Moderating the internet is traumatic

Catherine Buni and Soraya Chemaly report on The Secret Rules of The Internet: the mass-scale moderation practiced by social networks.

Mora-Blanco's team — 10 people in total — was dubbed The SQUAD (Safety, Quality, and User Advocacy Department). They worked in teams of four to six, some doing day shifts and some night, reviewing videos around the clock. Their job? To protect YouTube's fledgling brand by scrubbing the site of offensive or malicious content…

"Oh, God," she said.

Mora-Blanco won't describe what she saw that morning. For everyone's sake, she says, she won't conjure the staggeringly violent images which, she recalls, involved a toddler and a dimly lit hotel room..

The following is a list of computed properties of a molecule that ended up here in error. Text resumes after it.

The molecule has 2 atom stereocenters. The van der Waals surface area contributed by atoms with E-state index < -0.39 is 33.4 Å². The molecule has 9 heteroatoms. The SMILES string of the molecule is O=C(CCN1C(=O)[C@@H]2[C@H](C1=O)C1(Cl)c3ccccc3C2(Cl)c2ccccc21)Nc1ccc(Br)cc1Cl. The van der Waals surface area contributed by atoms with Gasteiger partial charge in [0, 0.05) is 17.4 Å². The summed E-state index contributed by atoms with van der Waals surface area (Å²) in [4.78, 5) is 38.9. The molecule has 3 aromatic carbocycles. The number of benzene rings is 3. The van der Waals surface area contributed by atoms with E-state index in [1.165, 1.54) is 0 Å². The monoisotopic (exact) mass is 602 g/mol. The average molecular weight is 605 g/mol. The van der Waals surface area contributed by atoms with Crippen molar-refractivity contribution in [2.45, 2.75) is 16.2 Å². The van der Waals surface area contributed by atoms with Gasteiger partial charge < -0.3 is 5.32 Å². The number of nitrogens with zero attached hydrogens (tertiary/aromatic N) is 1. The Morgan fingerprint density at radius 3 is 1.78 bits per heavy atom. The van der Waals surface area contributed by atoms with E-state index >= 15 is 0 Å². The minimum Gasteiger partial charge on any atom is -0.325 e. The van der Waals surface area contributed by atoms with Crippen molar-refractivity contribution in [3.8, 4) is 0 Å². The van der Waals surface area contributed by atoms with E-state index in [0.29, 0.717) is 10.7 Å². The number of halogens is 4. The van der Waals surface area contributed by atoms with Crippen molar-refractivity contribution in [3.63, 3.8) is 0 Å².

That YouTube's moderation system is a failure is part of internet lore. But it's still amazing to see both how much moderation YouTube does, how completely horrifying the removed content is, and how much professional consideration can go into individual decisions.

Moderation is a selective pressure that favors compatible abusiveness at the limits of whatever's permitted: typically sexism, racism, and general bigotry wedded to whatever structural qualities of the platform can be exploited to amplify and apply it. It's a culture problem that looks like a technology problem, but technical solutions often have unexpected results. And many companies hardly bother to try.